I read about the opportunity to sign up for operator/logging slots during this weekends activation of WW1USA and thought it would be a neat opportunity.
Arriving about 10 minutes before my shift started, I was immediately directed to a position and asked to start logging for an operator working contacts on 20 meters. The brief instructions I received was to log the callsign, name, and state of the contact. I think I recognized the logging program as N3FJPs logging program for Windows. I had used this program before during Field Day 2009 with my dad, KD6EUG.
As I adjusted into the chair, my ear turned towards a speaker, my fingers pecking away entering callsigns… I noticed there were not any radios here! Each of the operating positions were laptops, using HRD to control a rig at a remote location. Pretty cool. As I believe it would have been fairly difficult to raise antennas on top of the museum and then route feedlines down to an operating room, the planners of this special event used internet connectivity. To be honest, as an operator, the fact that I was not in front of the rig was really not even apparent.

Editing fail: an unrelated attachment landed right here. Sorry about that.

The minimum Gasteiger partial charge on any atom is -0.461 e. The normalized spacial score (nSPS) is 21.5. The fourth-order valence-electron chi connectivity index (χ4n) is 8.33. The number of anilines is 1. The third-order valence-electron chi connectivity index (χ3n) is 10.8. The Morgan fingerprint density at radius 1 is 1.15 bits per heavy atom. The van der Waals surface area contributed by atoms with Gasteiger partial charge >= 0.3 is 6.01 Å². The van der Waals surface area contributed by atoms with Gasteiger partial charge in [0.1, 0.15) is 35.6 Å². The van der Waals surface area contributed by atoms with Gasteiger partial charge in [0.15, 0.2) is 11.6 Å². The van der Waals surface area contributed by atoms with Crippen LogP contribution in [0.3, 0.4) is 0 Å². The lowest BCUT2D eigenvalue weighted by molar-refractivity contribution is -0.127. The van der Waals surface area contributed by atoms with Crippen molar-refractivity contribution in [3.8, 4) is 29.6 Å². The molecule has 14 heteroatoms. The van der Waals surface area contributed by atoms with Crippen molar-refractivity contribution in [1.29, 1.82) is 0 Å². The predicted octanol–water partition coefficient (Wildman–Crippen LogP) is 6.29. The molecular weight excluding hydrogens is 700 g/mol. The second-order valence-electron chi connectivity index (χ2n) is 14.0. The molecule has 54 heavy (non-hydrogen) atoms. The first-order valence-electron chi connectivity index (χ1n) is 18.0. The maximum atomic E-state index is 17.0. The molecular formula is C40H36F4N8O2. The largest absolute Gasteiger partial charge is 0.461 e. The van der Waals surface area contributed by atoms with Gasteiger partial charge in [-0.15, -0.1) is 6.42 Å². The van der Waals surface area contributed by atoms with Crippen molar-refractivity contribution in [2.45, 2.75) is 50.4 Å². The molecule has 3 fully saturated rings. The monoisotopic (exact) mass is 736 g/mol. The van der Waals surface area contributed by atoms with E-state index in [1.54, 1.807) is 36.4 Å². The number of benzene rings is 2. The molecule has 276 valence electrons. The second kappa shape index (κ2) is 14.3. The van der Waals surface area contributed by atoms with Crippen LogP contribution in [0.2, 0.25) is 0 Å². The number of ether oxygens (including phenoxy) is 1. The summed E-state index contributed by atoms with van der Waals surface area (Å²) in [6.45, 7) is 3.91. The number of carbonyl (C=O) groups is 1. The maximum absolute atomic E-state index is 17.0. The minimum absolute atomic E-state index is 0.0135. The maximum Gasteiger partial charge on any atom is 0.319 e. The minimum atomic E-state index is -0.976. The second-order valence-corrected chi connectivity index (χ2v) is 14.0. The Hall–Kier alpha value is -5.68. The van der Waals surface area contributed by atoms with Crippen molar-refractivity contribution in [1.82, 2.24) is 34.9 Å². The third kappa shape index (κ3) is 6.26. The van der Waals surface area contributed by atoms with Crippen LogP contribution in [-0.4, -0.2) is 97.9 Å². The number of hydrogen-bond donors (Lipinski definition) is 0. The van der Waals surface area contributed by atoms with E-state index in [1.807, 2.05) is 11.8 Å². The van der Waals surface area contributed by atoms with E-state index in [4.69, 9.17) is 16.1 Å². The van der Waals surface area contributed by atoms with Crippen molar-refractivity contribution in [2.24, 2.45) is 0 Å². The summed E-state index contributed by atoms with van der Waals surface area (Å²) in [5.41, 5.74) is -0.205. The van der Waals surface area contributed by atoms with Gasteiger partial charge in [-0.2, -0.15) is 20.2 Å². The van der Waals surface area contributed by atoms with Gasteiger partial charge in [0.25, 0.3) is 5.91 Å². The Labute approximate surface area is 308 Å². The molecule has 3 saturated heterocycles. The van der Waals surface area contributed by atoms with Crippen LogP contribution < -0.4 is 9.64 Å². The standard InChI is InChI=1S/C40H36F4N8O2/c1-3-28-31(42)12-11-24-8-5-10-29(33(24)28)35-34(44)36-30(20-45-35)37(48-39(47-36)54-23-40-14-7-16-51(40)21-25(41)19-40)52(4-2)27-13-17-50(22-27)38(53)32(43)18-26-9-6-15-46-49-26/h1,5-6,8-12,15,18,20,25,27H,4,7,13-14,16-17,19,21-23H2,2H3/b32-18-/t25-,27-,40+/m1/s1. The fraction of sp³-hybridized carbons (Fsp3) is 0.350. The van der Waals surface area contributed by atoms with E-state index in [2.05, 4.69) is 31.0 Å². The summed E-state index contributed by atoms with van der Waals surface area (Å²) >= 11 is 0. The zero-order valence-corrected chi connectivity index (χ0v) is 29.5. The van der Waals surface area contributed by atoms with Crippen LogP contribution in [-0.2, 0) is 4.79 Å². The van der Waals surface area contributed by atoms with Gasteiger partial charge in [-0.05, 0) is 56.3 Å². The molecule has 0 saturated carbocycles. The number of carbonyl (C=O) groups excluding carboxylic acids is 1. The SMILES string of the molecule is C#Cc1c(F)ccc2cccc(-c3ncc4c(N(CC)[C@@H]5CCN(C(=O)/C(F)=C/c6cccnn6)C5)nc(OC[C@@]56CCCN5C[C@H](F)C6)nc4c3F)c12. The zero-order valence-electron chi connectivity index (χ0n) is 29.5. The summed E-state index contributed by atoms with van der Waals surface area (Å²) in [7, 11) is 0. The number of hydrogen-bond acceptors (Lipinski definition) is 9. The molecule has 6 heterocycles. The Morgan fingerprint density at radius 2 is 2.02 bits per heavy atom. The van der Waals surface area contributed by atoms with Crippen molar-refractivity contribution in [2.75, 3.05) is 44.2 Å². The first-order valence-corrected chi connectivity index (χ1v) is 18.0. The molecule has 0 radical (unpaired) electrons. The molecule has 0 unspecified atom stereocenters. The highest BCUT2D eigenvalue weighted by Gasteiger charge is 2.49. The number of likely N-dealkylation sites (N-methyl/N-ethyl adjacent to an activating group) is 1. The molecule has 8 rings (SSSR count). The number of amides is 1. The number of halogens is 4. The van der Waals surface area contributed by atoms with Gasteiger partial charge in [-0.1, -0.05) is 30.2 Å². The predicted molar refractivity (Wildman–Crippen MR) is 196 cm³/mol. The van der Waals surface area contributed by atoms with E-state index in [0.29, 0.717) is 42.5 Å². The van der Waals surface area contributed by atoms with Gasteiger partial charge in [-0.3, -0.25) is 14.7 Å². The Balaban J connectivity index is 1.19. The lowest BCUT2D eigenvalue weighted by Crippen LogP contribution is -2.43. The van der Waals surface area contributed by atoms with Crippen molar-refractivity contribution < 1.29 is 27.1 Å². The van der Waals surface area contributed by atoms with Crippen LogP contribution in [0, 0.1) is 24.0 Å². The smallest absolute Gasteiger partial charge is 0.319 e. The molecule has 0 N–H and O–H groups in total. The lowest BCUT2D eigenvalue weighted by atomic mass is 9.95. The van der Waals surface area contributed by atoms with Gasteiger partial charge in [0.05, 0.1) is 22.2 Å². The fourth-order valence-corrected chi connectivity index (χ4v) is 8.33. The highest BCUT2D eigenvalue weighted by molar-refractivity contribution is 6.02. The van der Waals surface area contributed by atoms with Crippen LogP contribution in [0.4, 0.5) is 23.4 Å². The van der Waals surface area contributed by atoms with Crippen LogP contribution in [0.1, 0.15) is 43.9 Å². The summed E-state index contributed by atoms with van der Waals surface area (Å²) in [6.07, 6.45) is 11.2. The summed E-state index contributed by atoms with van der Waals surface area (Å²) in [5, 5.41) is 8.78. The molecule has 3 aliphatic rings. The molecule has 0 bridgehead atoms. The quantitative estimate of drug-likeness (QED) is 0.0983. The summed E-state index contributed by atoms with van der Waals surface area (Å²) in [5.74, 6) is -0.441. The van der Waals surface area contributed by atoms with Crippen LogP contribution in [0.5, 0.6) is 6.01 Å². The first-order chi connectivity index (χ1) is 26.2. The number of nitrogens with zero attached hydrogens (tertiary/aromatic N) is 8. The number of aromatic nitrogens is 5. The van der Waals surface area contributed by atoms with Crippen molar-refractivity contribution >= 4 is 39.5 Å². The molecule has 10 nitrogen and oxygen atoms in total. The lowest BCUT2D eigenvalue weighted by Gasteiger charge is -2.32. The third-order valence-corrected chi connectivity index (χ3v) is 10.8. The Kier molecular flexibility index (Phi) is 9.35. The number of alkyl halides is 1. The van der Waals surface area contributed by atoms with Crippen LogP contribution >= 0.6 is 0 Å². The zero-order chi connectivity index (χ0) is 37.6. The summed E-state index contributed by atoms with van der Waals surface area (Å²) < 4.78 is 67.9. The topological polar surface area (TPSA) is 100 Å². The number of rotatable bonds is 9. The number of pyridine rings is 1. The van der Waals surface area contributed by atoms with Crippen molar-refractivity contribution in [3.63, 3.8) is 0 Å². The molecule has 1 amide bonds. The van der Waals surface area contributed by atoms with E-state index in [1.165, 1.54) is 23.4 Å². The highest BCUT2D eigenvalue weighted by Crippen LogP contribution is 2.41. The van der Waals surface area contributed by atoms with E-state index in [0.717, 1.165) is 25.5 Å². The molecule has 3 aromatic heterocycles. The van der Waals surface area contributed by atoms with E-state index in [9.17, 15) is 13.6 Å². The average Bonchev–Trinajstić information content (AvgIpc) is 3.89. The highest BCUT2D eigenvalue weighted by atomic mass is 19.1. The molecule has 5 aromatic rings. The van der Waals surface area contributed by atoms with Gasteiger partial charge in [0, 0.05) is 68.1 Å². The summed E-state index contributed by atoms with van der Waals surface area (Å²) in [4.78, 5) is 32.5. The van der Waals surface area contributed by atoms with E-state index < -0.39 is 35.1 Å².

After twenty minutes, I slid into the operators chair and proceeded to work contacts for the next two hours. Again, the planning effort of this operation became evident when I saw a short script in front of me for calling CQ as well as providing answers on how calling stations could QSL the contact. When a station at the distant end asked for more information about the reason for the special event, I was handed another card which talked about commemorating the failed Gallipoli campaign.
I had a great time making contacts: stations all over Canada and the United States. What a fun time!